Accuracy of ultrasound performed by medical residents in operating rooms in identifying parathyroid glands in patients with hyperparathyroidism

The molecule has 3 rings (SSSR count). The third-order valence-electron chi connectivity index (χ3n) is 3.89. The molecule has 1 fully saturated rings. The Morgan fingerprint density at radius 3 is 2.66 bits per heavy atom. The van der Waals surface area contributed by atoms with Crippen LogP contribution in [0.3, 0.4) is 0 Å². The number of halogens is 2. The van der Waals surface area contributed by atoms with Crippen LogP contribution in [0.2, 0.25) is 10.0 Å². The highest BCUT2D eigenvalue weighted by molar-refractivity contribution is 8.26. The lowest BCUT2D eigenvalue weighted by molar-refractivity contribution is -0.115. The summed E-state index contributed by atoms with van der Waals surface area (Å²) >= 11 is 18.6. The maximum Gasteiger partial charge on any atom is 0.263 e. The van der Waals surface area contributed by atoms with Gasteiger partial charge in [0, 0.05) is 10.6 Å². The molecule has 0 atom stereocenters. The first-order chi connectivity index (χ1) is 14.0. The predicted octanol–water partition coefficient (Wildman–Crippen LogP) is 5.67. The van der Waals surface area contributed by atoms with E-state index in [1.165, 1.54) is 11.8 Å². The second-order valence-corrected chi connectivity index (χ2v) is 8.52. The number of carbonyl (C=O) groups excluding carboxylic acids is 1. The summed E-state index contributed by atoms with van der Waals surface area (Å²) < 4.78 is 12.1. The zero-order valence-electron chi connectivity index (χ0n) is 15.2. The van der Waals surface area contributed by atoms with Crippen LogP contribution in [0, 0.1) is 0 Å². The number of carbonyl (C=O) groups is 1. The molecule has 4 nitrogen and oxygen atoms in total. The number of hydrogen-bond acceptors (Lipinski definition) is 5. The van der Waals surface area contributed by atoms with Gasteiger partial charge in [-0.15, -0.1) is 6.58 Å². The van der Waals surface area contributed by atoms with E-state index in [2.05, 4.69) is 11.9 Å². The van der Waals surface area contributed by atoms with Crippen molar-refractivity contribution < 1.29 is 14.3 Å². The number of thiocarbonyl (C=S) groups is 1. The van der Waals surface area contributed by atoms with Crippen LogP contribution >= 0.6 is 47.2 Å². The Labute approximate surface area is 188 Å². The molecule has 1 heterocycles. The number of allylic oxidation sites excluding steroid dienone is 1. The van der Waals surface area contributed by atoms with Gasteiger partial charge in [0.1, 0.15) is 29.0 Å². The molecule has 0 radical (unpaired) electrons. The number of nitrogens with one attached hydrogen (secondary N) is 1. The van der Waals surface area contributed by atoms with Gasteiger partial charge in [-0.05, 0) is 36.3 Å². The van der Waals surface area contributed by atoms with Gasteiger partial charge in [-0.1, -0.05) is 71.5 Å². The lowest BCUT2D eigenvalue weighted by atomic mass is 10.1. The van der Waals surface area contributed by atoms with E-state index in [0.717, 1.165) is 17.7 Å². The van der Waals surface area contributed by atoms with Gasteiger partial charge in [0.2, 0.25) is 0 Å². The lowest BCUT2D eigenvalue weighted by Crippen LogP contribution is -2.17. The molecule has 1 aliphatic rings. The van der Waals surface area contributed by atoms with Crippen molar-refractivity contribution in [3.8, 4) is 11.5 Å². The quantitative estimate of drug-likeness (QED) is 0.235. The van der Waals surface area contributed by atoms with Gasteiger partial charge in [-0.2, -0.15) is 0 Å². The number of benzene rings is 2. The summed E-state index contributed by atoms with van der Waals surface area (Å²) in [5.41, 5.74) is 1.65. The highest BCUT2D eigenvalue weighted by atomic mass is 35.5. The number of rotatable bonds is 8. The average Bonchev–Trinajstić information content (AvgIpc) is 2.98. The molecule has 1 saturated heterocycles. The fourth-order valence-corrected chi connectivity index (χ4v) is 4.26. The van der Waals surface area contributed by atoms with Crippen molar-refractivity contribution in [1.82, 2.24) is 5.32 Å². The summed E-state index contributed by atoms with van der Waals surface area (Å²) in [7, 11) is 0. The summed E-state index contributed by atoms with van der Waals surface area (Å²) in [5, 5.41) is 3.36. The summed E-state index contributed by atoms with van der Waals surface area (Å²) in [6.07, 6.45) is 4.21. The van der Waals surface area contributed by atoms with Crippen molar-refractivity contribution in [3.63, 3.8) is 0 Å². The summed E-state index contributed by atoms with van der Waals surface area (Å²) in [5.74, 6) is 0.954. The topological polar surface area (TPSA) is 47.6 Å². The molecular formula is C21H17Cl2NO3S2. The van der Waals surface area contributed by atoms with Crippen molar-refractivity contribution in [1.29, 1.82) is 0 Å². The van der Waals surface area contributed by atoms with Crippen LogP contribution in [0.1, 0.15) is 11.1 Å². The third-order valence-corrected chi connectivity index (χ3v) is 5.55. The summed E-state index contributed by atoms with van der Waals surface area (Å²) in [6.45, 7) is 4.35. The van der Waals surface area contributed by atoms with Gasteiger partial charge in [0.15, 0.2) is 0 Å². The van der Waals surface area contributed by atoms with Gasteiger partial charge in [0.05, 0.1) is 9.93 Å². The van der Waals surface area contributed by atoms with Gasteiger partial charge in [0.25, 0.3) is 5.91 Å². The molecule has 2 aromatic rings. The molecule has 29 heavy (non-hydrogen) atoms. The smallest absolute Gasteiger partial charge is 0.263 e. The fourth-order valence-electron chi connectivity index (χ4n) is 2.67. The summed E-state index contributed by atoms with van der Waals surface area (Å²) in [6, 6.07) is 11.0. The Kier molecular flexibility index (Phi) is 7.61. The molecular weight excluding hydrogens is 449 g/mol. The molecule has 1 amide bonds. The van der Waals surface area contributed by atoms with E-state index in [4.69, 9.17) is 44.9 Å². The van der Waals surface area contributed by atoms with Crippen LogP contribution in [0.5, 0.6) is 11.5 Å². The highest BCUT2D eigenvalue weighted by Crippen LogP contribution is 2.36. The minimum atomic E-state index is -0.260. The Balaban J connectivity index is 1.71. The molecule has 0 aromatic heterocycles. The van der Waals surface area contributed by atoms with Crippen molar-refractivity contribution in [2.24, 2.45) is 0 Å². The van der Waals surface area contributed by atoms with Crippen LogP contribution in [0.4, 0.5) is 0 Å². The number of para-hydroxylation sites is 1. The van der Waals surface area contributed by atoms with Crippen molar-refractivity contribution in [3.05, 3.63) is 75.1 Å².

Introduction: Ultrasonography (US) is the most sensitive and cost-effective method for evaluating the thyroid and parathyroids, providing accurate information about their anatomy. Despite this, little is known about the diagnostic accuracy of surgeon‑performed ultrasound (SPU) currently. Objective: To describe the findings of US examinations performed by Head and Neck Surgery (HNS) resident physicians in patients in the preoperative period immediately before parathyroidectomy, and to compare these results with those of examinations performed preoperatively (ultrasonography and/ or scintigraphy) and with the findings of surgical procedures. Methods: Patients in the preoperative period of parathyroidectomy underwent US examinations performed by HNS resident physicians after induction of anesthesia. The findings were registered and later compared with those of preoperative and intraoperative examinations using descriptive statistical analysis and calculation of sensitivity, specificity, and accuracy. Results: At least one gland was identified in 81% of the patients, most commonly the left inferior parathyroid. There was 63% agreement between the examinations performed in the operating room and the preoperative examinations. Sensitivity of 76%, specificity of 100%, and accuracy of 81.25% were evidenced in identifying parathyroids >5 mm in patients with hyperparathyroidism associated with chronic kidney disease (CKD), and sensitivity of 33% was found in patients with primary hyperparathyroidism. Conclusion: US examinations performed by HNS resident physicians in patients preoperatively to parathyroidectomy are accurate (81.25%) in identifying parathyroids compared with intraoperative findings in patients with hyperparathyroidism associated with CKD.
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